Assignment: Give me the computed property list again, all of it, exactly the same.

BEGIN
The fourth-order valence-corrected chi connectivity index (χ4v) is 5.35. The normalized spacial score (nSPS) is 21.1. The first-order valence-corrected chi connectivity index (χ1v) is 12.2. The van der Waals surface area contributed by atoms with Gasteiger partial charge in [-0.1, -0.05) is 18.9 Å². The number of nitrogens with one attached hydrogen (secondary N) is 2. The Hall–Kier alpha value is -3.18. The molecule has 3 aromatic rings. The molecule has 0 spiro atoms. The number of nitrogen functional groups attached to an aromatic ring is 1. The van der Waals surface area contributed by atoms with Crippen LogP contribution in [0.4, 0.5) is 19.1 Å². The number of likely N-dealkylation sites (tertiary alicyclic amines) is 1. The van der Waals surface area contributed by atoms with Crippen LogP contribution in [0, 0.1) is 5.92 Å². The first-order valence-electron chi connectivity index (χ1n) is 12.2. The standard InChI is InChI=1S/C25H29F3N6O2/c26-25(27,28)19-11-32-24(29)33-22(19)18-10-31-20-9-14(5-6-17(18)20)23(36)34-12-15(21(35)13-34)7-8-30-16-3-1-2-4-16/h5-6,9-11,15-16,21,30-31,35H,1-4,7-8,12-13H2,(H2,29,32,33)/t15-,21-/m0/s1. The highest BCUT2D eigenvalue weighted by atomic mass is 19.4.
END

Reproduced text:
The fourth-order valence-corrected chi connectivity index (χ4v) is 5.35. The normalized spacial score (nSPS) is 21.1. The first-order valence-corrected chi connectivity index (χ1v) is 12.2. The van der Waals surface area contributed by atoms with Gasteiger partial charge in [-0.1, -0.05) is 18.9 Å². The number of nitrogens with one attached hydrogen (secondary N) is 2. The Hall–Kier alpha value is -3.18. The molecule has 3 aromatic rings. The molecule has 0 spiro atoms. The number of nitrogen functional groups attached to an aromatic ring is 1. The van der Waals surface area contributed by atoms with Crippen LogP contribution in [0.4, 0.5) is 19.1 Å². The number of likely N-dealkylation sites (tertiary alicyclic amines) is 1. The van der Waals surface area contributed by atoms with Crippen LogP contribution in [0, 0.1) is 5.92 Å². The first-order valence-electron chi connectivity index (χ1n) is 12.2. The standard InChI is InChI=1S/C25H29F3N6O2/c26-25(27,28)19-11-32-24(29)33-22(19)18-10-31-20-9-14(5-6-17(18)20)23(36)34-12-15(21(35)13-34)7-8-30-16-3-1-2-4-16/h5-6,9-11,15-16,21,30-31,35H,1-4,7-8,12-13H2,(H2,29,32,33)/t15-,21-/m0/s1. The highest BCUT2D eigenvalue weighted by atomic mass is 19.4.